So here we have a classic case of a virtual cycle. Excess weight adds tissue in the back of your throat. This causes sleep apnea. And apnea in turn make you sleep worse. Which makes you eat more during the day and you gain weight. And the circle continues…

Stories from people who lost weight and cured their sleep apnea

Losing weight is not easy. Especially if you sleep badly at  night. One thing that can give you extra motivation and inspiration is to read the stories of others who lost weight and made their sleep apnea go away.


“I had been feeling tired and fatigued for months. In 2013, I finally went to the doctor, and I was diagnosed with weight-induced sleep apnea. To add to that, my doctor also told me I had poor circulation and high blood pressure. At just 32! I had to wear a huge mask that forced air into my nose while I slept each night — it was awful. I couldn’t believe I was barely into my 30s and dealing with all these life-threatening issues.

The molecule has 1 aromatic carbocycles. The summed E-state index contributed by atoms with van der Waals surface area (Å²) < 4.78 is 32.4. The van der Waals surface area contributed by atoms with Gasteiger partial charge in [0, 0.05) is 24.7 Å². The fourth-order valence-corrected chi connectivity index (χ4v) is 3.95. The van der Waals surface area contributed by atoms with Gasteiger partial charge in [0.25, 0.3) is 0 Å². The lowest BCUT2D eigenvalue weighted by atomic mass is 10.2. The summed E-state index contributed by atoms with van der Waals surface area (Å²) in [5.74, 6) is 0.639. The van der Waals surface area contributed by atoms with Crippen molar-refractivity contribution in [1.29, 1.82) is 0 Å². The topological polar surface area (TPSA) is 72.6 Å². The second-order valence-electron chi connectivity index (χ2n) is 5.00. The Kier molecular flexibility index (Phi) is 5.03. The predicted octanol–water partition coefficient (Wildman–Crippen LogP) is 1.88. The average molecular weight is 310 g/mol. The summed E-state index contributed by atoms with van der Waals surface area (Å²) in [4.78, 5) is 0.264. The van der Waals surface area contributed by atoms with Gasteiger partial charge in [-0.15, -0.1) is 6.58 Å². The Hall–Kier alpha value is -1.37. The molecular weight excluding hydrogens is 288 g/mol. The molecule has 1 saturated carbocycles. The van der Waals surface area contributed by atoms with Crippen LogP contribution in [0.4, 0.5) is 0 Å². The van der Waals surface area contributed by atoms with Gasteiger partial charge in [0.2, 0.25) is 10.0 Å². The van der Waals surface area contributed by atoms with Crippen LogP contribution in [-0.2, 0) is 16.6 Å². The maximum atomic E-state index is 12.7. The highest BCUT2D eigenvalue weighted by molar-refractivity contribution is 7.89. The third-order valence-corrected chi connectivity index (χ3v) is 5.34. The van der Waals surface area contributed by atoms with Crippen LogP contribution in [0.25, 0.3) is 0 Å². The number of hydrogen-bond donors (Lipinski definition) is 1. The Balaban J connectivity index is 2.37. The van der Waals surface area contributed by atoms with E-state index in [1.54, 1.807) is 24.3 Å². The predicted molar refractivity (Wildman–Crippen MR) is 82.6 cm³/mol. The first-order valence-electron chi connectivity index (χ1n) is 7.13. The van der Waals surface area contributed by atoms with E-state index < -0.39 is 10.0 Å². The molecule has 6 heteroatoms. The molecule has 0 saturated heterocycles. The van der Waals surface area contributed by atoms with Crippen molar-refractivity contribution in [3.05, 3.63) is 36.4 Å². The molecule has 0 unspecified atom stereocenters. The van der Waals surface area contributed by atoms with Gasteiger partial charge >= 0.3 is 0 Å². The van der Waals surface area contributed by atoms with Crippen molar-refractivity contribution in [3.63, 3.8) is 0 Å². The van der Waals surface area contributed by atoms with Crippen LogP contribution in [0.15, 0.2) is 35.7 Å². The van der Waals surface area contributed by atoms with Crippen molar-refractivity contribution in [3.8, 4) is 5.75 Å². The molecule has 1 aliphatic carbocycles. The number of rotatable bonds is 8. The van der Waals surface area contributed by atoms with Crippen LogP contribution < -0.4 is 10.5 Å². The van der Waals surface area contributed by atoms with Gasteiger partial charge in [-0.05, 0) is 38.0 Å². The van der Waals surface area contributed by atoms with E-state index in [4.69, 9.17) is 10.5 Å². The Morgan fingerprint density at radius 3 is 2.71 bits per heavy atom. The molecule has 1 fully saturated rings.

After having lost weight, I was anxious and excited for my next check-up. My doctor was absolutely thrilled with the changes that I had made. All of my medical issues have been corrected.



“Fast forward a few years. At age 46 I weighed in at 305 lb. I had sleep apnea, arthritic pain, constant stomach problems, I didn’t exercise. Going up stairs was a bit of a chore. I had had episodes of atrial fibrillation since I was about age 25 and those episodes were getting more frequent and more severe.